• 10. Strong Today – Food Accessibility and Affordability 0 200 400 600 800 1,000 1,200 1,400 1,600 1,800 2,000 2,200 2,400 2,600 1930 1940 1950 1960 1970 1980 1990 2000 2010 Food expenditures as a share of disposable personal income Billion dollars $1.6 trillion If we were spending the same share of disposable personal income on food as in 1930, the U.S. families’ food bill would be $1.6 trillion higher Food spending as share of disposable income at 1930’s level Actual U.S. food expenditures SOURCE: USDA Economic Research Service
  • 11. Vibrant Tomorrow • The global population is expected to rise from 6.8 billion today to 9 billion by 2050 – and a 70% increase in food production will be required to meet growing need
  • 12. Vibrant Tomorrow Well positioned, but plenty of work ahead. • Challenges – Growth – Changing markets / consumer demands / perceptions – Finite resources … land and water • “Business Pillar” response – Address business fundamentals – Tell agriculture’s story
  • 13. Business Fundamentals • Get the basics right – Technology; quality • Set aggressive performance goals – Global perspective • Balance short-term demands against long-term point of view – Generate margin for today’s earnings and a strong balance sheet
  • 14. Telling Agriculture’s Story – Irony of Efficiency Production Ag Less than 2% of the U.S. population is directly involved in production agriculture.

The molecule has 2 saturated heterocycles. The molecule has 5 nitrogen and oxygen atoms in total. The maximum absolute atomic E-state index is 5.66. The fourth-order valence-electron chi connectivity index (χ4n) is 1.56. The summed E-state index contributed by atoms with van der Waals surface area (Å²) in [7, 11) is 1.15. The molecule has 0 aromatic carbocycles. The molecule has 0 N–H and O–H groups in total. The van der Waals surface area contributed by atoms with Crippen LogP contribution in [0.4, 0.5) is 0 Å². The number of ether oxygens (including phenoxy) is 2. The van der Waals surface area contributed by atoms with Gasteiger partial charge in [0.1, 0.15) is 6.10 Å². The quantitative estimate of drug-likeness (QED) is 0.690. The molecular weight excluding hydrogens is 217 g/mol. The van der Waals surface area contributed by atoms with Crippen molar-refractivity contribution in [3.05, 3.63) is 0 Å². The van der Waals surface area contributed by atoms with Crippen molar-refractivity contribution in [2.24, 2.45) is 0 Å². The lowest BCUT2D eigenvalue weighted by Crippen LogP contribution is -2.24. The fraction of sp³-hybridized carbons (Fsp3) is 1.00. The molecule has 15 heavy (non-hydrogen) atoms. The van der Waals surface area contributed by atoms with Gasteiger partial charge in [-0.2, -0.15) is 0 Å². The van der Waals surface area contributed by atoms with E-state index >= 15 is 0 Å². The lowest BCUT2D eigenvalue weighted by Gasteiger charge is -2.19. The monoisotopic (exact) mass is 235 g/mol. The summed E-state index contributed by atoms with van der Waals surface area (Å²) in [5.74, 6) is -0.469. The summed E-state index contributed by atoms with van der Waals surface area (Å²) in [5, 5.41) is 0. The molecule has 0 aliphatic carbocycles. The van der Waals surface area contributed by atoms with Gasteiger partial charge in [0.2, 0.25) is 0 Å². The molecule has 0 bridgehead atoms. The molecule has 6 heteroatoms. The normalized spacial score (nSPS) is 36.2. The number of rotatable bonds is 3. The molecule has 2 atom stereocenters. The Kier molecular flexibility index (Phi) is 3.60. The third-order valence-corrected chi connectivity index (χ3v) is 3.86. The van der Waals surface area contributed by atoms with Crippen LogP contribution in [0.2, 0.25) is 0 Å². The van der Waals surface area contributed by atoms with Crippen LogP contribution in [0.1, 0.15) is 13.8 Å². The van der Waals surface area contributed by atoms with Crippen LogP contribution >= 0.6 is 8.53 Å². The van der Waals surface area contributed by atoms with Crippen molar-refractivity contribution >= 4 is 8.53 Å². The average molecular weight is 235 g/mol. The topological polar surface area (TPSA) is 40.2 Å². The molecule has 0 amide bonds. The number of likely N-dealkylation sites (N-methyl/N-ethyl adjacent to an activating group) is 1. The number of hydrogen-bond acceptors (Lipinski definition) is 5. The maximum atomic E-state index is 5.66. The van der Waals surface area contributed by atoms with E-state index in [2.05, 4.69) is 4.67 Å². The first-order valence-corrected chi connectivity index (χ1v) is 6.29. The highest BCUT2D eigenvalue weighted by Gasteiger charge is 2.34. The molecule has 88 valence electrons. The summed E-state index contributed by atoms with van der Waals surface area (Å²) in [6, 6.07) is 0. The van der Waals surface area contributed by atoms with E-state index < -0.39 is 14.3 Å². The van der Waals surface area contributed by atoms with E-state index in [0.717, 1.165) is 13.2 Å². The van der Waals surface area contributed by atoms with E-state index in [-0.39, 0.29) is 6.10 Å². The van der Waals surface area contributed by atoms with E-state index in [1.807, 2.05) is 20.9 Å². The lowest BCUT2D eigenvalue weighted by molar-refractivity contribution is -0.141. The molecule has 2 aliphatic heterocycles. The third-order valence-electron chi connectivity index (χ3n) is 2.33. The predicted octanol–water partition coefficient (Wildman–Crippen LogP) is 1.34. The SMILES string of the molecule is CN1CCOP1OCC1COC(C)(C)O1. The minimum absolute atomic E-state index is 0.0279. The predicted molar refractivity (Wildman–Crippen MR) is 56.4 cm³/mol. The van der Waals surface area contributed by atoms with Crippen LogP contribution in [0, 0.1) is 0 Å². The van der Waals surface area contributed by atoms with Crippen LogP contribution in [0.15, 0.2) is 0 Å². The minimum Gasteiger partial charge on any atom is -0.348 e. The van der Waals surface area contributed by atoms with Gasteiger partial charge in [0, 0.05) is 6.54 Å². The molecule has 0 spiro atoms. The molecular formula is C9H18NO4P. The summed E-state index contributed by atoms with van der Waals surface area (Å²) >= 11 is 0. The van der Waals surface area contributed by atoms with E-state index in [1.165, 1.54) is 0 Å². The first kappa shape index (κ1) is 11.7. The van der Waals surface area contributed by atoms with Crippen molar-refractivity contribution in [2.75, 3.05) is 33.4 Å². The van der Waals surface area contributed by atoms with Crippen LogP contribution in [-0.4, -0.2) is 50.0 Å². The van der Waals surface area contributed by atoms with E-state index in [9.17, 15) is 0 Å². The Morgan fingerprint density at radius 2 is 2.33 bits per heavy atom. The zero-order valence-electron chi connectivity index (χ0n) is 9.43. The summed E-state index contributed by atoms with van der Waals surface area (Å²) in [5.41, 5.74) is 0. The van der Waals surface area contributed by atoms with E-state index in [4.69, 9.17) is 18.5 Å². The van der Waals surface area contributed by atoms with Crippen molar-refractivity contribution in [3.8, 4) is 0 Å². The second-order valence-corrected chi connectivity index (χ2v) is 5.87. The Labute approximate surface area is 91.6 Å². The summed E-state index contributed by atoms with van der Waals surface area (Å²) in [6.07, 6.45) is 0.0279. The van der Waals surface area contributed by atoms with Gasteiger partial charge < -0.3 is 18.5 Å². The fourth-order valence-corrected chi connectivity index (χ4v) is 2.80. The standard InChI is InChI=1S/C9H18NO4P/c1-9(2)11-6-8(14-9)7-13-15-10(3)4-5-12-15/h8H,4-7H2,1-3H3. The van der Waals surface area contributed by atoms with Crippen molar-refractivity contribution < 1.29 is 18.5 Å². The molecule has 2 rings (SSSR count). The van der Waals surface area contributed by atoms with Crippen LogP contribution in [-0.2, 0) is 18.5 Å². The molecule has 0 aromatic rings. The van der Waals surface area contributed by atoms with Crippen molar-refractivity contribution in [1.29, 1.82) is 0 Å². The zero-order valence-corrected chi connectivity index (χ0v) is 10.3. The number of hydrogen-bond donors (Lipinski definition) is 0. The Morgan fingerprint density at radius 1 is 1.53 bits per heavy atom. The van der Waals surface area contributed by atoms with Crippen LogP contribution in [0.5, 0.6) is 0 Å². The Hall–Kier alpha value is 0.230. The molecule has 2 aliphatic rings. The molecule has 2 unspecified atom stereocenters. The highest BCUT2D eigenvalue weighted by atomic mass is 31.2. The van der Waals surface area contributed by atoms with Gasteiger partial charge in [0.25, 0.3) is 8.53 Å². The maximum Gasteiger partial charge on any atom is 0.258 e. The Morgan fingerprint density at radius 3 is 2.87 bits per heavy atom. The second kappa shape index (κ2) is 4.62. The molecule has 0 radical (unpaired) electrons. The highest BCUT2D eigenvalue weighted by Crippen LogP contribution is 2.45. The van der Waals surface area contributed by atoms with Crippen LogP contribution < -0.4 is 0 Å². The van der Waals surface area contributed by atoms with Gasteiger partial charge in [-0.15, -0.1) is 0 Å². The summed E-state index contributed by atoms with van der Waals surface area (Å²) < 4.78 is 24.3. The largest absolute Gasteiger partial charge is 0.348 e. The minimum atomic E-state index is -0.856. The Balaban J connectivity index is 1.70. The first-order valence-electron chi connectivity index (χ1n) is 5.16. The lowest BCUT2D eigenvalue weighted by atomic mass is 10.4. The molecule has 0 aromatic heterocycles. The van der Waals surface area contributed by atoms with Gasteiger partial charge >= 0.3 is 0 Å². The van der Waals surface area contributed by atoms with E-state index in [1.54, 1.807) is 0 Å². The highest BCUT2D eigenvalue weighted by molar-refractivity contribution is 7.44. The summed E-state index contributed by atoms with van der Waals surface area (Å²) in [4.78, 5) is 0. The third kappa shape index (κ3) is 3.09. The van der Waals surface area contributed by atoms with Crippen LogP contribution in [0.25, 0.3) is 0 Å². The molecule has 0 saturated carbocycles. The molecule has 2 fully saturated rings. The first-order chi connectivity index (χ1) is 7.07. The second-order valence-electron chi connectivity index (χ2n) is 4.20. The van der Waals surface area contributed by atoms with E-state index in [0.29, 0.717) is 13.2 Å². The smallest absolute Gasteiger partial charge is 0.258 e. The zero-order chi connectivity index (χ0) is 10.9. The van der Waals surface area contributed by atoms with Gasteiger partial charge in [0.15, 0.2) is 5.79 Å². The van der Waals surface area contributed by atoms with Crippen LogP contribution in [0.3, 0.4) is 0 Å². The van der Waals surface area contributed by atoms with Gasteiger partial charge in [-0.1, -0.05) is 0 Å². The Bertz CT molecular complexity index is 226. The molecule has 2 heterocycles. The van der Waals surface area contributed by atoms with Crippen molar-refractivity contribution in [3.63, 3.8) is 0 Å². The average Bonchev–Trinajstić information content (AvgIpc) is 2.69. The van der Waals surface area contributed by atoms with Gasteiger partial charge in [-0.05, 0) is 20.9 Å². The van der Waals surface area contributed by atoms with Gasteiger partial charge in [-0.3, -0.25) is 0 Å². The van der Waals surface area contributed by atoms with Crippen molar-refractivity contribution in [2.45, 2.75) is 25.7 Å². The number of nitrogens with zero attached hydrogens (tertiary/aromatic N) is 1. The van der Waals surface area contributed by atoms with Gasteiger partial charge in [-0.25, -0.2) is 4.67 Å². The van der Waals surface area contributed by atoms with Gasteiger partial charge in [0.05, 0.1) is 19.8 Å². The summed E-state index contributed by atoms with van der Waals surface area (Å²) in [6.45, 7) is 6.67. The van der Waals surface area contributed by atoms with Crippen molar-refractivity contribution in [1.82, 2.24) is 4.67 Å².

• 15. Vibrant Tomorrow – Telling Agriculture’s Story A Call to Action Improve the image and reputation of agriculture to counter: • Decisions about agriculture being driven by misinformation, opinion, emotion or even nostalgia • Misinformation and misconceptions about agriculture and the foods industry • Those who believe there is only one right way to produce the food needed to feed the world
  • 16. “The world has the technology, either available or well-advanced in the research pipeline, to feed a population of 10 billion people. The more pertinent question is whether farmers and ranchers will be permitted to use this new technology.” Dr. Norman Borlaug
  • 17. Not an “either / or” proposition We don’t promote a single point-of-view It’s about choice and co-existence • Protecting producers’ right to choose to use – or not use – proven, safe, beneficial technologies • Protecting consumers’ right to choose from a variety of food products … those that reflect what they value
  • 18. Food Economic Political Security Security Stability We Have To Get This Right! Most Publicized Food Riots … 2007-2010
  • 19. Agriculture’s Amazing Productivity Story ― Past ― Present ― Future

×